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How to Spot a Stroke: 5 Sure Signs and 4 Life-Saving Letters

Stroke is a leading cause of death and disability in the U.S. Simply knowing what to watch for and what to do can save a life.


Physician holding an MRI brain scanSomething doesn’t add up about strokes.

They are common. Someone suffers a stroke every 40 seconds, which adds up to nearly 800,000 stroke victims every year.

They are preventable. Up to 80 percent of strokes can be prevented, making it the leading cause of preventable disability.

So how does something we see so often and know we can stop still have such a devastating impact?

We’re not doing enough — or being fast enough — to stop strokes when we spot the signs.

What are the signs of a stroke?

Strokes come on suddenly. In an instant, the blood flow to the brain is disrupted or cut off completely, and brain cells start dying. Since the brain controls the body, both lose function. It’s in that loss of function where you can see what’s going on in someone else’s brain.

5 Classic Warning Signs of Stroke

If any of these symptoms happen suddenly, you might be witnessing a stroke:

  1. Weakness or numbness in the face, arm or leg, usually on just one side
  2. Difficulty speaking or understanding language
  3. Decreased or blurred vision in one or both eyes
  4. Unexplained loss of balance or dizziness
  5. Severe headache with no known cause

These classic stroke symptoms can last a few minutes. Or a few hours. It could be a single symptom or a combination. It all depends on what part of the brain is without blood and at what point blood flow is restored.

Other Symptoms of Stroke

Sometimes stroke symptoms are less obvious. But many people — even medical professionals — have trouble recognizing symptoms outside the classic warning signs. So they don’t attribute double vision, drowsiness, nausea or vomiting to a stroke, especially if the symptoms are only temporary.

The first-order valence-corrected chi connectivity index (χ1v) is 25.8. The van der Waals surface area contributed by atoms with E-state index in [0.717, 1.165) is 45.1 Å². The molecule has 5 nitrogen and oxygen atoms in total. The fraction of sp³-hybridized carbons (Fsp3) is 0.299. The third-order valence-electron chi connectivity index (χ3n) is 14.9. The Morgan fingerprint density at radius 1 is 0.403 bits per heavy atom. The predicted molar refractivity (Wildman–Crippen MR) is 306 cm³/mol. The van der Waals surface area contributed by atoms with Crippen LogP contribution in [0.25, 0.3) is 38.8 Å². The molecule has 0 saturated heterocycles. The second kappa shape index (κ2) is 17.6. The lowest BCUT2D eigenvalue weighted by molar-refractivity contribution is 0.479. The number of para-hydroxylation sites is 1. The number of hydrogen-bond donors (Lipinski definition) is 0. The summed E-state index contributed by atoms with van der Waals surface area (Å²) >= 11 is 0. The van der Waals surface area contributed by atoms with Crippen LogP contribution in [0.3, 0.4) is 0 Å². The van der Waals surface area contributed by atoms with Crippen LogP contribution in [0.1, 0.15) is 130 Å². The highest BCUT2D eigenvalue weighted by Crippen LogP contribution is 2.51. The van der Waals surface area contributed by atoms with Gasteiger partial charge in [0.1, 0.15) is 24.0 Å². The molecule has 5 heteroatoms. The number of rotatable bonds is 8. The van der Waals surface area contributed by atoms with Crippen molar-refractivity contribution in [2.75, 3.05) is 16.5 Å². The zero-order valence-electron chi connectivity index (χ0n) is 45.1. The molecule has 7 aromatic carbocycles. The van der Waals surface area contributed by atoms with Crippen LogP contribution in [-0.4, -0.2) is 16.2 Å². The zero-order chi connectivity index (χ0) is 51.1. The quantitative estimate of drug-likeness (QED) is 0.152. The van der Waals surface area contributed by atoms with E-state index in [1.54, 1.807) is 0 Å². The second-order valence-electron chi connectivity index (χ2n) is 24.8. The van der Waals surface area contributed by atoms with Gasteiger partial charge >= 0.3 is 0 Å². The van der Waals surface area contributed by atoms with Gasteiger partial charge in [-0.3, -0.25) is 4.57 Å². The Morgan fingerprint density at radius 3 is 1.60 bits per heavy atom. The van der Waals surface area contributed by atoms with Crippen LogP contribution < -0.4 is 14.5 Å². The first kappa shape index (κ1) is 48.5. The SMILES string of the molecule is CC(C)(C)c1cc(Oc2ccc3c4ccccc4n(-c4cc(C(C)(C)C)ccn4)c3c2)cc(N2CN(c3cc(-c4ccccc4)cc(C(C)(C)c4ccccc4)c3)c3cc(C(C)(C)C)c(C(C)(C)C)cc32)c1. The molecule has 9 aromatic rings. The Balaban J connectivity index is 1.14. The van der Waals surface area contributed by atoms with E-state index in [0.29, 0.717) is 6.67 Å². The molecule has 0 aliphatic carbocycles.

That’s a problem for women, who experience strokes differently than men. While women display the typical signs of stroke, they also report a set of symptoms all their own. These symptoms happen just as unexpectedly as the others:

  • Pain in the face or legs
  • Hiccups
  • Feeling weak all over
  • Chest pain
  • Shortness of breath
  • Rapid heartbeat

What should I do when I see these signs?

Think fast.

No, really. A stroke is a medical emergency. The stroke victim needs treatment right away. That requires quick thinking and action on your part.

The medical community developed a simple test using the acronym F.A.S.T. to help people remember the most common warning signs of stroke and react accordingly. If you think someone is suffering a stroke, give them this test:

F = Face — Ask the person to smile. Does one side of the face droop? Is the smile uneven? That’s a sign of weakness or numbness in the face.

A = Arms — Ask the person to raise both arms. Does one arm drift downward? Can they lift one arm higher than the other? That signals weakness on one side of their body.

S = Speech — Ask the person to repeat a simple phrase. Did they slur? Did their speech sound strange? Could they even repeat the phrase? Trouble speaking is a tell-tale sign of stroke.

T = Time — If the person failed any part of the test, note the time and get help. Call 9-1-1 immediately. Let them know what time you gave this test so they can estimate the length of the stroke.

What if the symptoms pass?

Just because the symptoms go away doesn’t mean everyone’s in the clear. A stroke of any duration can do lasting damage. Even if you’re wrong, it’s better to be safe and seek treatment than to ignore the warning signs of a potentially deadly event.

And you may be wrong.

What you think is a stroke could actually be a transient ischemic attack (TIA). TIAs are called mini-strokes because they share all the same symptoms as strokes. Symptoms are typically fleeting, lasting as little as one minute. But a mini-stroke can last up to 24 hours.

Unlike strokes, TIAs don’t kill brain tissue or cause permanent disability. But they’re often a sign of bigger things to come. A third of people who have a mini-stroke go on to have a stroke because the underlying cause is the same. High blood pressure, heart disease, diabetes, carotid artery disease — whatever’s limiting blood flow to the brain is still there. By identifying the cause of a mini-stroke, a health professional can help in managing the condition and reducing the risk of a stroke.

Do the math. We can prevent 600,000 strokes a year and keep 600,000 people from disability. When you spot the five classic warning signs or other sudden stroke symptoms, dial 9-1-1 ASAP. And if you’ve experienced these symptoms yourself, talk to your health care team to help keep you from becoming a preventable statistic.

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